NBA Lockout
The National Basketball Players Association lockout greatly affected the United

States economy. Greedy team owners and greedy players fighting over large
amounts of money caused the lockout. In March of 1998, team owners felt that
they were paying players too much money, causing clubs to lose money, so they
voted to reopen discussions on the collective bargaining agreement. The players
on the other hand felt that any team financial problems were the owners doing,
not how much money players were being paid. When the two sides could not settle
their differences and the collective bargaining agreement expired, the owners
decided to lockout the players until they reached an equal agreement. Lasting
six months and into the NBA season, the lockout had a huge effect on those
businesses or people associated with the games. First of all, since the games
were not taking place this meant that employees were not able to work in the
stadiums. Those employees who are usually hired to work the concession stands or
sell food, drinks, and souvenirs around the stadium were out of work while the
lockout persisted. Lack of work meant less income for the old stadium employees,
thus lowering the demand for other goods that these people would normally buy.

Lower incomes make people purchase fewer amounts of goods from stores,
restaurants, and other recreational activities. In an article entitled
"Playing With Fire: A NBA Lockout Could Leave Fans Out in the Cold," a

Phoenix Suns fan, Phil Lester, discusses the NBA lockout and how much money he
spends on game nights. Phil says that "he can easily spend between $50-$100
on a night when the Suns are in town, counting dinner before the game, then some
snacks and a couple of adult beverages during it. And that doesn't include the
money spent on the tickets." Without the NBA, the money usually spent by
fans will go unspent, greatly affecting businesses, workers, and the economy as
a whole. Restaurants near the basketball stadiums lost money because of the NBA
lockout. Basketball fans eat or drink at restaurants and bars before and/or
after games, but these fans were absent from the restaurants and bars because
there were not any games to go watch. In an article entitled "Check,

Please," John Donovan writes that when the Suns are playing at their home
arena in Phoenix, people crowd the city. He says that on game nights an owner of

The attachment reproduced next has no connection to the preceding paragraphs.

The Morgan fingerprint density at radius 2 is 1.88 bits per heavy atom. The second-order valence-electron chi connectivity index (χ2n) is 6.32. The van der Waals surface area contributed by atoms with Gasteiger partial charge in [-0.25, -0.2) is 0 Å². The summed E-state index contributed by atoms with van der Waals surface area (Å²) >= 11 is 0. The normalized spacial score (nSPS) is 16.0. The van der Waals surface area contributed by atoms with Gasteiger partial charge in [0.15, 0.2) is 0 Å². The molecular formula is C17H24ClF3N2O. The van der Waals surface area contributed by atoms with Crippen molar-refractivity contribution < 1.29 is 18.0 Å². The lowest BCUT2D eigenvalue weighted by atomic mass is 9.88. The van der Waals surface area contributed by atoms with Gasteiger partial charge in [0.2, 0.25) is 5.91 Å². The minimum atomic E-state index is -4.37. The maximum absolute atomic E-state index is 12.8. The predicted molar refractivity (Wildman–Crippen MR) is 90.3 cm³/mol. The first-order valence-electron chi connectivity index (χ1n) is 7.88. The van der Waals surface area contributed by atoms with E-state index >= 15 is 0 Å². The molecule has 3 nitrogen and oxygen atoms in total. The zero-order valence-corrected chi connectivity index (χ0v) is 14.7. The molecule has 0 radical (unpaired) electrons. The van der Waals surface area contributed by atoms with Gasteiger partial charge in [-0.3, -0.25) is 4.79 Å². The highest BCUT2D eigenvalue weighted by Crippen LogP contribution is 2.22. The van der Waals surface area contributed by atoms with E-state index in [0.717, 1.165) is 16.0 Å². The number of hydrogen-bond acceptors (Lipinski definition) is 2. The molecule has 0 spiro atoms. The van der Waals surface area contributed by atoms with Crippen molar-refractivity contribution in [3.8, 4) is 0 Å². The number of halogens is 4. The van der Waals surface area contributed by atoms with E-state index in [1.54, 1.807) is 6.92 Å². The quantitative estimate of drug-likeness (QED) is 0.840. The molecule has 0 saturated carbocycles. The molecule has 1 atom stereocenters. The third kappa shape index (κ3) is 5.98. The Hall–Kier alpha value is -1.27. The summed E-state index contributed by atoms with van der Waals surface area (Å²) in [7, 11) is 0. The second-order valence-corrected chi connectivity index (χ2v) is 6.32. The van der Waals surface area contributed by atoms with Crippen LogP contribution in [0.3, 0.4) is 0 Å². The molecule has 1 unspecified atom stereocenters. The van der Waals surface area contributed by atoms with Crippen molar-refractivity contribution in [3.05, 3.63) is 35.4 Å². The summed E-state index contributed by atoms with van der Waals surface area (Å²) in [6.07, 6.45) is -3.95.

a bar or restaurant, A.J. Sulka, can expect to serve at least 1000 people when
on non-game nights, Sulka would serve 200 people. The NBA lockout would cause

Sulka, and other restaurants and bars in town, to lose several thousands of
dollars per game night. Fewer people to serve results in restaurant owners and
employees having a lower income. Less food and drinks are demanded, which
decreases owners profit and at the same time, waitresses are not needed to work
as many hours and are not paid as much in tips. Lower incomes affect the economy
as a whole because business owners and workers will spend less money on other
goods and services. Lower incomes lower the demand for other goods and services
and affect the businesses offering those "other" goods and services.

Businesses rely on basketball games to bring them people who will buy goods and
services from them. Although the lockout results in less income for businesses
related to basketball, it does mean that fans who normally go to games and spend
money will not be spending the money or would spend the money elsewhere.

Basketball fans have more money to spend on other goods, services, or
activities. For example, if a basketball fan could not go to a basketball game,
they might decide to go to a movie instead. This would bring more business to
the movie theater that would not exist if the NBA lockout were not taking place.

Also, since basketball fans would not be spending money on a game, they might
decide to spend the money at the grocery store and buy some extra snacks. This
would bring greater amounts of income to the grocery store. The NBA lockout
would then increase the demand for other goods, services, and activities, which
would increase the income of non-related basketball businesses. Owners and
players suffered from a lower income because of the lockout. Owners of teams
have rent contracts with stadium owners that are paid in advance. The owners
rent the stadiums the teams play in and even if there are no players, the rent
is still paid by the owners. Paying the rent and making